Dr. Fred N. Thomas III is a Virginia native. He received his doctor of medicine degree from Eastern Virginia Medical School. He completed his residency in Internal Medicine at East Carolina University. He has practiced primary care and internal medicine on the peninsula since 2006. He joined Right Path Treatment Centers in 2016.
VA and NC News
No- with successful buprenorphine treatment, the compulsive behavior, the loss of control of drug use, the constant cravings, and all of the other hallmarks of addiction vanish. When all signs and symptoms of the disease of addiction vanish, we call that remission, not switching addictions.
The key to understanding this is knowing the difference between physical dependence and addiction.
Buprenorphine will maintain some of the preexisting physical dependence, but that is easily managed medically and eventually resolved with a slow taper off of the buprenorphine when the patient is ready. Physical dependence, unlike addiction, is not a dangerous medical condition that requires treatment. Addiction is damaging and life-threatening, while physical dependence is an inconvenience, and is normal physiology for anyone taking large doses of opioids for an extended period of time.
It is essential to understand the definition of addiction and know how it differs from physical dependence or tolerance.
The American Academy of Pain Medicine (AAPM), American Pain Society (APS), American Society of Addiction Medicine (ASAM), and (NAABT) National Alliance of Advocates of Buprenorphine Treatment, have recognized these definitions below.
Addiction is a chronic disease, with genetic, psychosocial, and environmental factors influencing its development and manifestations. It is characterized by behaviors that include one or more of the following: impaired control over drug use, compulsive use, continued use despite harm, and craving.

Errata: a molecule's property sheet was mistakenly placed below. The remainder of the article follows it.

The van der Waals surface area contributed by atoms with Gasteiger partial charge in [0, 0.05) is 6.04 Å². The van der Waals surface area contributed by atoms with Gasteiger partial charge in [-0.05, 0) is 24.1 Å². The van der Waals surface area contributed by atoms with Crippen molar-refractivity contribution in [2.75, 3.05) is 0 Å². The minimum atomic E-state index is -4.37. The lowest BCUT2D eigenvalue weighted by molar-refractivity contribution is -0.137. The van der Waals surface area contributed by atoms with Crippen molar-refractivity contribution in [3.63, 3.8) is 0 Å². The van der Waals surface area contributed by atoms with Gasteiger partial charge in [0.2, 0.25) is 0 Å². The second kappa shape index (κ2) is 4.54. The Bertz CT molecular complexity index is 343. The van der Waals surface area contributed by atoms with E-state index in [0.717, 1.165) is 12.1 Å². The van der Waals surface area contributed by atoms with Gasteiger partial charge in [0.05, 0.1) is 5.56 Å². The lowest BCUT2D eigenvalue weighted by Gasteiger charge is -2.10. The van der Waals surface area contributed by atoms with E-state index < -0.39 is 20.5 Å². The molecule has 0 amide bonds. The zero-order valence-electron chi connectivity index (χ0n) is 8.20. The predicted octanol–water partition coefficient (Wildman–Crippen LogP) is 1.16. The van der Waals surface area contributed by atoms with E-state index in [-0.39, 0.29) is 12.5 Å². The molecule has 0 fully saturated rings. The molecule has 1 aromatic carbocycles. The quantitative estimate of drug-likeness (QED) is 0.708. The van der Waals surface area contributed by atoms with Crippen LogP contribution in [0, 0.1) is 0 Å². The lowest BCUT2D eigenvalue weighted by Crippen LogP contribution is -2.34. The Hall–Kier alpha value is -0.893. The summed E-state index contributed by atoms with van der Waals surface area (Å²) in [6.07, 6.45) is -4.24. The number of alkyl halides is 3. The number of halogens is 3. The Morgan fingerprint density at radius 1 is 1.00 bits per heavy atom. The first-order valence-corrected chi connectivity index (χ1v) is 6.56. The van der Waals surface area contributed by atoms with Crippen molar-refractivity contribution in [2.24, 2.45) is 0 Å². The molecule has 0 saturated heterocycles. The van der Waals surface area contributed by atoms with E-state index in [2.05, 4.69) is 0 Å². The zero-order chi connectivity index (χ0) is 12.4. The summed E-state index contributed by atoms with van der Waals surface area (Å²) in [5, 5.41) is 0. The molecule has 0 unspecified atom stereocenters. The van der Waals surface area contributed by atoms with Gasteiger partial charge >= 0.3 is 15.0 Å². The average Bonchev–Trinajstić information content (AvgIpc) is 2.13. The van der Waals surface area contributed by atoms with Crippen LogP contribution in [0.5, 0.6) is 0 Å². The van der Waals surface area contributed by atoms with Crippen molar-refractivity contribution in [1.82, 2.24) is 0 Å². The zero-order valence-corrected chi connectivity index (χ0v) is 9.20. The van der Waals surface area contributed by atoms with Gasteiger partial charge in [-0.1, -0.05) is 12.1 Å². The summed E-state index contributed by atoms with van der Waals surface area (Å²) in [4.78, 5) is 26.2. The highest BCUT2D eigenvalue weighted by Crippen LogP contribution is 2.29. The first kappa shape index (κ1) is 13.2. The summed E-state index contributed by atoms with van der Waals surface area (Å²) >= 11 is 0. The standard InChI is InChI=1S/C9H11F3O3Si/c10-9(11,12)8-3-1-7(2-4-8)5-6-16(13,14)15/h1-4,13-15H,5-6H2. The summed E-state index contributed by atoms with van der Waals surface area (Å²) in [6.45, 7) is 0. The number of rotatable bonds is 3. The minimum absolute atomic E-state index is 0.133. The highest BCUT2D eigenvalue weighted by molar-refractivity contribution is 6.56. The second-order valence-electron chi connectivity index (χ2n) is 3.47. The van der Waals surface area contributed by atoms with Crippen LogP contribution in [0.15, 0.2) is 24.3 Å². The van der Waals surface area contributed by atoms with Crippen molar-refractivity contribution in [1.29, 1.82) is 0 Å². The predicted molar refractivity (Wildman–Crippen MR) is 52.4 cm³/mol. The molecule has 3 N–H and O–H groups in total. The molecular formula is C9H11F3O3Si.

- Physical Dependence
Physical dependence is a state of adaptation that is manifested by a drug class specific withdrawal syndrome that can be produced by abrupt cessation, rapid dose reduction, decreasing blood level of the drug, and/or administration of an antagonist.
Tolerance is a state of adaptation in which exposure to a drug induces changes that result in a diminution of one or more of the drug’s effects over time.
Physical dependence and tolerance are normal physiology. Addiction is a disorder that is damaging and requires treatment.
When a patient switches from an addictive opioid to successful buprenorphine treatment, the addictive behavior often stops. In part due to buprenorphine’s long duration of action, patients do not have physical cravings prior to taking their daily dose. The drug seeking behavior ends. Patients; regain control over drug use, compulsive use ends, they are no longer using despite harm, and many patients report no cravings. Thus all of the hallmarks of addiction disappear with successful buprenorphine treatment.